He explained: “Despite what Nicola Sturgeon and the Tories want us to believe, Boris isn’t Britain. Our vaccinators, our NHS staff, our social care staff, our postal workers, our retail workers, our key workers and all who pulled us through this pandemic – they are Britain.”
Mr Sarwar said that the SNP and the Tories should not be allowed to “define Englishness”.
After praising Mr Sawar’s speech, Keir Starmer was heckled by a number of people in the audience, who shouted “shame” and called for him to rethink his stance on adopting a £15 an hour minimum wage level during his keynote speech.
He hit back at hecklers, which was met with applause before continuing his speech. When he was interrupted again, he said: “You can chant all day,” before being applauded.
He echoed the need for the union and announced that Former Prime Minister Gordon Brown will be leading a new commission on the union.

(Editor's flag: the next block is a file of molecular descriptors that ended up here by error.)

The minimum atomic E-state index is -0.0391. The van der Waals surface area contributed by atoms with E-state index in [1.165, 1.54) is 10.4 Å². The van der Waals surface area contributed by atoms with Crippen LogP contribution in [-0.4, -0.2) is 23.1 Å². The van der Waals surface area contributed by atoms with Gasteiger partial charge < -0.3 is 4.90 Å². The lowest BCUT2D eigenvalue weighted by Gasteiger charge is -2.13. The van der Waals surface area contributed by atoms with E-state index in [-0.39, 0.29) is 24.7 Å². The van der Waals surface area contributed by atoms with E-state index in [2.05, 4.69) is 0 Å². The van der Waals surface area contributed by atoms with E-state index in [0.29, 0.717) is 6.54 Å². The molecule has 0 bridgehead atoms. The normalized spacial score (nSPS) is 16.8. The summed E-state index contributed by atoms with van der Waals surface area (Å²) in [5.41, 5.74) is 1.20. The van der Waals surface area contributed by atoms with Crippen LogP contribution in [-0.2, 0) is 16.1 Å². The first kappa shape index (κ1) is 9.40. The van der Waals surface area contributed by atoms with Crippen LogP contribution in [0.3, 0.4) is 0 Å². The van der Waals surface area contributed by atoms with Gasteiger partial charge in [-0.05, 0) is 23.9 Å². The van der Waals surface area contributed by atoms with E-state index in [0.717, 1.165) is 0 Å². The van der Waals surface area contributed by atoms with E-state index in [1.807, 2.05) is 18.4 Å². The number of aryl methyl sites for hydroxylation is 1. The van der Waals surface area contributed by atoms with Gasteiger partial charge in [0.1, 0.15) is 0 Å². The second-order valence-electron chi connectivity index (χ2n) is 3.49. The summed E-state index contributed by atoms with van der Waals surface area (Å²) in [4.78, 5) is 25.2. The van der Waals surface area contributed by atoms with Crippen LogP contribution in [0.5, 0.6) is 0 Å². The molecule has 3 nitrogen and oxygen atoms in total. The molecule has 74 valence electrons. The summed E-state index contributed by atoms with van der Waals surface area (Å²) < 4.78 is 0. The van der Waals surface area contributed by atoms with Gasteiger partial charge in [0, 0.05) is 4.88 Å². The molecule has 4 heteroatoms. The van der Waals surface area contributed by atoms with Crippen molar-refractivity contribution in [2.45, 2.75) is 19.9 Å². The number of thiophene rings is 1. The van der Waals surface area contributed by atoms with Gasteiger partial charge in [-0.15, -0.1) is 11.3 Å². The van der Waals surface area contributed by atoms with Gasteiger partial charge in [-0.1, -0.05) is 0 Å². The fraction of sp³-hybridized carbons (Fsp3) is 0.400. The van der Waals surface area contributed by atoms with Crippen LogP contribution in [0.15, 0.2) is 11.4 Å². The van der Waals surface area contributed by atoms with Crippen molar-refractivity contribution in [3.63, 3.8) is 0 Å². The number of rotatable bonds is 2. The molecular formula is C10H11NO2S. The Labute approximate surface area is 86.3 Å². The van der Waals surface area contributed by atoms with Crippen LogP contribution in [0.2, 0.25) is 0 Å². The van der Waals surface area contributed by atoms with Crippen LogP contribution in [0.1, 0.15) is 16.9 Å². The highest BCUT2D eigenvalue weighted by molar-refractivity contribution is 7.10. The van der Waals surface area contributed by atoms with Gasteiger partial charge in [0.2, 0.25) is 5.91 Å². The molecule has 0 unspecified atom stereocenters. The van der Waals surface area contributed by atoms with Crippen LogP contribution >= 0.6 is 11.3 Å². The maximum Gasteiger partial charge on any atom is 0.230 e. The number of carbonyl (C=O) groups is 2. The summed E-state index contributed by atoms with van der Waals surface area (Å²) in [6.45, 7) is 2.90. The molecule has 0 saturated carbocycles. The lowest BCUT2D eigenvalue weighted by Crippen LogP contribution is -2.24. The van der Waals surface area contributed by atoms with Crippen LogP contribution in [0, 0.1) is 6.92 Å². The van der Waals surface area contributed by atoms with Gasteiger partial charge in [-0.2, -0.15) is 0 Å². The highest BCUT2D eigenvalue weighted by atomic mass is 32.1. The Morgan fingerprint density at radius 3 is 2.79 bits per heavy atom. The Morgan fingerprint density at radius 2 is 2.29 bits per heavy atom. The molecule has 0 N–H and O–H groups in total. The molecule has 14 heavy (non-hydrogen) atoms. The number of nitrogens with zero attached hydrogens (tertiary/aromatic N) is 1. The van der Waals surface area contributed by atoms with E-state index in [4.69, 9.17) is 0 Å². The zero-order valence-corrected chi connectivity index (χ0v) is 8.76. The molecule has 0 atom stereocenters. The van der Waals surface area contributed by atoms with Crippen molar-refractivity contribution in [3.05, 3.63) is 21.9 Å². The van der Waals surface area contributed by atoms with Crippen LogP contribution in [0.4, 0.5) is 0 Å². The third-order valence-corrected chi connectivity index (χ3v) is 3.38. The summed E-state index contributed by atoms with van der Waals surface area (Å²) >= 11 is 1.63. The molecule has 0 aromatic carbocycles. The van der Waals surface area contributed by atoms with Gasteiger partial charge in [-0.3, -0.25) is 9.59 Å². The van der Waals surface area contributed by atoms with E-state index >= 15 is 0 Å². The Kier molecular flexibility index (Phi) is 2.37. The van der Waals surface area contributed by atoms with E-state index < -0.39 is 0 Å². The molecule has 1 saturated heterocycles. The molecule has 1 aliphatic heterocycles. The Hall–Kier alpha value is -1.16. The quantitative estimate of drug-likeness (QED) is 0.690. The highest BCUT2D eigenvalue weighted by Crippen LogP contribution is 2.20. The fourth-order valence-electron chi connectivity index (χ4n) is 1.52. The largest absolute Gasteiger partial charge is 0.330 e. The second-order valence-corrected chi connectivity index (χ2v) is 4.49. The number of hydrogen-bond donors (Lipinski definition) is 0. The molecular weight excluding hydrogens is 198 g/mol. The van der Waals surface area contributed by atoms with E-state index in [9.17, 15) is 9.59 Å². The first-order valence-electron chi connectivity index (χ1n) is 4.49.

- “Planned Sabotage”
Andy McDonald, who resigned as Labour’s shadow employment secretary, accused Keir Starmer’s office of attempting to force him to argue against minimum wage levels of £15 and increasing sick pay levels to minimum wage.
However, his resignation was seen as an attack from the left side of the party.
The party’s Shadow Scottish Secretary has described the resignation of a member of the party’s front bench as an act of “planned sabotage”.
Ian Murray, Scottish Labour MP for Edinburgh South, said the timing of Mr McDonald’s departure appeared planned as days earlier the same MP had been advocating for the policy.
The Conservatives are gathered in Manchester for their first in-person party conference in two years, giving the Prime Minister an opportunity to set out his vision for how he wants to change and improve the country as it emerges from the pandemic.
The Tories took aim at Holyrood, announced further crackdowns on illegal immigrants and stood their ground on not cutting taxes as the UK recovers from the pandemic.